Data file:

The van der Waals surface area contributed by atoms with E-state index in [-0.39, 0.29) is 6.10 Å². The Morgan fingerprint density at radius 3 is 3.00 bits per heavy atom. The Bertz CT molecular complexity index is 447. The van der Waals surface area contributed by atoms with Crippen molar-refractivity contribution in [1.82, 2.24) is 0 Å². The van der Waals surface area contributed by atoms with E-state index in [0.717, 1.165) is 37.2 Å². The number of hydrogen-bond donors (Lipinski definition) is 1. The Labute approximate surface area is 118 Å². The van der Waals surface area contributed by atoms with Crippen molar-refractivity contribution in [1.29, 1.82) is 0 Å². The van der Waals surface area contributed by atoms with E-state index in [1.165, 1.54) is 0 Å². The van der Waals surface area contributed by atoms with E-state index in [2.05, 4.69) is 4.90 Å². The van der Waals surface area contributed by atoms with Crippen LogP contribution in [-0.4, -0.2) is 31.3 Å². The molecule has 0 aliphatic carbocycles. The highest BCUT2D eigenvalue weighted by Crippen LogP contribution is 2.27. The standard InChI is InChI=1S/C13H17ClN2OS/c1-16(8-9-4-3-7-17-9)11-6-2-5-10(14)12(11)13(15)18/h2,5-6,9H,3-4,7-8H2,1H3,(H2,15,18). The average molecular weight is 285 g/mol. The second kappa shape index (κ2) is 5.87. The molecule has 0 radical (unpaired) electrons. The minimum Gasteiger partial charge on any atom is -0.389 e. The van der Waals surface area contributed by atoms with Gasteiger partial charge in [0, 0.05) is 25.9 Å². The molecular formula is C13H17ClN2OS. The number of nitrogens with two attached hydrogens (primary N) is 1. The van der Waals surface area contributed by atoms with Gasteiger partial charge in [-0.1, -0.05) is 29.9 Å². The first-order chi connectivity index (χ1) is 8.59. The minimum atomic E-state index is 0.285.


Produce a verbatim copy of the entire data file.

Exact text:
The van der Waals surface area contributed by atoms with E-state index in [-0.39, 0.29) is 6.10 Å². The Morgan fingerprint density at radius 3 is 3.00 bits per heavy atom. The Bertz CT molecular complexity index is 447. The van der Waals surface area contributed by atoms with Crippen molar-refractivity contribution in [1.82, 2.24) is 0 Å². The van der Waals surface area contributed by atoms with E-state index in [0.717, 1.165) is 37.2 Å². The number of hydrogen-bond donors (Lipinski definition) is 1. The Labute approximate surface area is 118 Å². The van der Waals surface area contributed by atoms with Crippen molar-refractivity contribution in [1.29, 1.82) is 0 Å². The van der Waals surface area contributed by atoms with E-state index in [1.165, 1.54) is 0 Å². The van der Waals surface area contributed by atoms with E-state index in [2.05, 4.69) is 4.90 Å². The van der Waals surface area contributed by atoms with Crippen LogP contribution in [-0.4, -0.2) is 31.3 Å². The molecule has 0 aliphatic carbocycles. The highest BCUT2D eigenvalue weighted by Crippen LogP contribution is 2.27. The standard InChI is InChI=1S/C13H17ClN2OS/c1-16(8-9-4-3-7-17-9)11-6-2-5-10(14)12(11)13(15)18/h2,5-6,9H,3-4,7-8H2,1H3,(H2,15,18). The average molecular weight is 285 g/mol. The second kappa shape index (κ2) is 5.87. The molecule has 0 radical (unpaired) electrons. The minimum Gasteiger partial charge on any atom is -0.389 e. The van der Waals surface area contributed by atoms with Gasteiger partial charge in [0, 0.05) is 25.9 Å². The molecular formula is C13H17ClN2OS. The number of nitrogens with two attached hydrogens (primary N) is 1. The van der Waals surface area contributed by atoms with Gasteiger partial charge in [-0.1, -0.05) is 29.9 Å². The first-order chi connectivity index (χ1) is 8.59. The minimum atomic E-state index is 0.285.